Careers @ MAG: A refined experience for hopeful applicants


Manchester Airports Group (MAG) is the UK’s largest and leading airport group. Having recently joined the company myself, it really is a fantastic place to work and has been described as being its own city as there are so many internal areas of the business, along with such a vast amount of employees in the MAG family.

However, for how exciting and modern everything is within MAG, the careers site gave off a very dated feel to it. I felt this site didn’t reflect the internal buzz there is to working here so my first job at MAG was to redesign this site.


Senior UX Designer

Sole designer on this project, starting with UX discovery, through to wireframes and finally into high fidelity prototypes.

User Personas

My initial research began with creating persona’s for the typical user of the careers website. Here I was able to summarise the personas personality traits, technological competency, motivators when using a system and finally their goals and frustrations.

All of this helps sway any decisions or validate any design assumptions that we might make early on.


User Flows

When thinking about the current website and the shortfalls of its user experience, I mapped out a couple of user flows using some existing user stories we gathered from initial stakeholder meetings. This allowed me to see each step the user might take in interacting with the product to complete a goal.


I began as I always do with early meetings and workshops to gather stakeholder requirements. In this case, I was able to meet with the head of customer digital engagement and discover what was required.

However, after the meeting, I felt there was a lot of room for my interpretation of what was required rather than a specified list of requirements. So I began with an audit of the existing UX and sketched out a proposed solution for each page as seen in the document below.

Lo-fi Designs

Once I began low-fidelity designs, I decided to use only 4 colours throughout the designs to help get an idea of placement of content, and primary CTAs – white for backgrounds, grey for images, light blue for secondary components and dark blue for titles and primary actions.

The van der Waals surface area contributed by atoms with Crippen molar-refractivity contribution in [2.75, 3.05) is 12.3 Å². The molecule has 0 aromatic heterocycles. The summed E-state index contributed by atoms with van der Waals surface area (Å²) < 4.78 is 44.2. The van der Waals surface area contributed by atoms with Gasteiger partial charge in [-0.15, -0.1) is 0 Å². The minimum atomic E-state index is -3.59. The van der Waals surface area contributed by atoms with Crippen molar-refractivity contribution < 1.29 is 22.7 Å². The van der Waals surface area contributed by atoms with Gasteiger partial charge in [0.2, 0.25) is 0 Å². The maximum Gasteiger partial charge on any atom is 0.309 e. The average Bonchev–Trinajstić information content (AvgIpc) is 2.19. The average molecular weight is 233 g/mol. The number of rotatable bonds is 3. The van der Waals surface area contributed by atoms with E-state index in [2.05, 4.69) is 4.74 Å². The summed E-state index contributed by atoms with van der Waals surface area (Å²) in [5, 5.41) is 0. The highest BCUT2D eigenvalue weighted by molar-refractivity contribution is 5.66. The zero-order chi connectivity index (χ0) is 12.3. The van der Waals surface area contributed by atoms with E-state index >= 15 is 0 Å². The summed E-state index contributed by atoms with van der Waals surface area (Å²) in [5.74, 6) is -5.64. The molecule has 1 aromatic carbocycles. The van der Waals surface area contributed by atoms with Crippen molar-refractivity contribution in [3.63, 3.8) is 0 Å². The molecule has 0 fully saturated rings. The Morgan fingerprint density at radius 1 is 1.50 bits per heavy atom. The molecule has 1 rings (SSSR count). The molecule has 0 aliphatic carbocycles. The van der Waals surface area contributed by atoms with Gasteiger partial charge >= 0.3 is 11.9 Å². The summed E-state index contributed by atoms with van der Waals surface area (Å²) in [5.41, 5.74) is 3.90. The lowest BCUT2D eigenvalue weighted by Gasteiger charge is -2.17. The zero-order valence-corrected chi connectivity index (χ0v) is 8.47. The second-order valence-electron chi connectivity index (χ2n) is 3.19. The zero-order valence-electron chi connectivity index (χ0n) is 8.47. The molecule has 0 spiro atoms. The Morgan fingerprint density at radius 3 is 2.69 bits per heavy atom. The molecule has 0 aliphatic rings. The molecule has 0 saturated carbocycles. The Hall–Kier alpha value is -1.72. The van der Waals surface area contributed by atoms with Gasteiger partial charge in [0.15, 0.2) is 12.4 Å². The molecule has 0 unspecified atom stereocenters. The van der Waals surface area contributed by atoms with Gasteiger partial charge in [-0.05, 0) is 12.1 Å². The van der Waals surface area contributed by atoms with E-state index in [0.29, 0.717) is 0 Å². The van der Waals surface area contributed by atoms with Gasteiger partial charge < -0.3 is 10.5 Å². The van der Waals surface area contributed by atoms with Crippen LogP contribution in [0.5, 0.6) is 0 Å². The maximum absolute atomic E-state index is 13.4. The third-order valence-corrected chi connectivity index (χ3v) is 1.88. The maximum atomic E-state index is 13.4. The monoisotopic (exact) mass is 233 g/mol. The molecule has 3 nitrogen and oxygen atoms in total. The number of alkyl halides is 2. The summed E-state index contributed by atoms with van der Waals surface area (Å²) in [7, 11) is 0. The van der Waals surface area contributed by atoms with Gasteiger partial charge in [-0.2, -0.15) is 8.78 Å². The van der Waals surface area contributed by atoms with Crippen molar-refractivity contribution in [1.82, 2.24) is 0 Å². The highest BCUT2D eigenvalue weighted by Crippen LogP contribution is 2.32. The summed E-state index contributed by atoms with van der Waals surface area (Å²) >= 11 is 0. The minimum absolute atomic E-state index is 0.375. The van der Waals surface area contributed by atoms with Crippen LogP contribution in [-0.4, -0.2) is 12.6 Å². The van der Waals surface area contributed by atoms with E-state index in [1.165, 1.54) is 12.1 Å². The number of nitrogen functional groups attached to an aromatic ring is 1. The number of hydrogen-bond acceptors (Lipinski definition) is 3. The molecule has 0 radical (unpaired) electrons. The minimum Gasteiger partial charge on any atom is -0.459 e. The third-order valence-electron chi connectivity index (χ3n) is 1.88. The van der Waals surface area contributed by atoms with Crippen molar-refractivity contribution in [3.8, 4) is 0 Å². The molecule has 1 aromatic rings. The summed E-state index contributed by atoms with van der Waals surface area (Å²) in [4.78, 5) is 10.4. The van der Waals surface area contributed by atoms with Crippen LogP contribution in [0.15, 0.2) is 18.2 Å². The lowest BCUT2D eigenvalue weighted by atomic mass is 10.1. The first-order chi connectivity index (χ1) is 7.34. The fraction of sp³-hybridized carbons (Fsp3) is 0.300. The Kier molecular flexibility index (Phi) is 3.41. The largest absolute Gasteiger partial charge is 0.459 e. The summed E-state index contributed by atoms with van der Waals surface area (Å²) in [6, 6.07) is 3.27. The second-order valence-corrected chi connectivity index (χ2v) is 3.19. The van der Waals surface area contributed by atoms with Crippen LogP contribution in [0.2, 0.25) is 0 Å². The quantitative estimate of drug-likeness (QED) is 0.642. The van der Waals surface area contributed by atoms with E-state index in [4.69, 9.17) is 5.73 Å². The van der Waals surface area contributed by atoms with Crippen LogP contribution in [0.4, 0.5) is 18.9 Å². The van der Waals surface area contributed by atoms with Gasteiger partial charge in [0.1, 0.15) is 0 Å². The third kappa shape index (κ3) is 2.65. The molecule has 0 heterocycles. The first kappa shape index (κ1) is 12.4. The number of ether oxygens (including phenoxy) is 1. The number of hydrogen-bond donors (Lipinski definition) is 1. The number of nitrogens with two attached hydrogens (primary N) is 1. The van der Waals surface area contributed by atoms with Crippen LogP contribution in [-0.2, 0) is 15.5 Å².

This is a little less detailed than lo-fi designs I’ve done in the past but I felt this helped speed the project along and took pressure off filling out detail in the design the project was not ready for at that time.

Validating Design Assumptions

MAG currently employ around 40,000 employees, all of which I have contact with through internal social channels (Using Yammer). With this, I decided to start using MAGs employee channels to try justify some design assumptions I had made (an example of a post is posted below). The idea is that users only react with a thumbs up or an applaud emoji to choose which solution works best for them.


Prioritisation Matrix

After presenting the high-fidelity prototype to stakeholders and tech leads, it became apparent that there were some technical blockers. Rather than let this stall us, I decided to create a feature list based on the prototype I’ve created, and add this to a prioritisation matrix. This helped us highlight what is a focus for release one and then start to work towards smaller faster releases to hit the final designs I proposed originally.

You will see how we colour coordinated the features according to the release plan on the right of the page. With R1 being the larger of the releases, we planned for smaller incremental releases after this to keep the momentum going.

Confirmed features list

The previous step helped me highlight to the stakeholders of the website which features are available to be developed to meet the MVP, and then to hit further releases after this. I was able to split the development of this into 4 releases and then hand this to our development team to deliver.

Production Ready Hi-Fidelity Design

Finally, after completing the lo-fi and feeling the flow of the UX was logical, I progressed this to high-fidelity designs.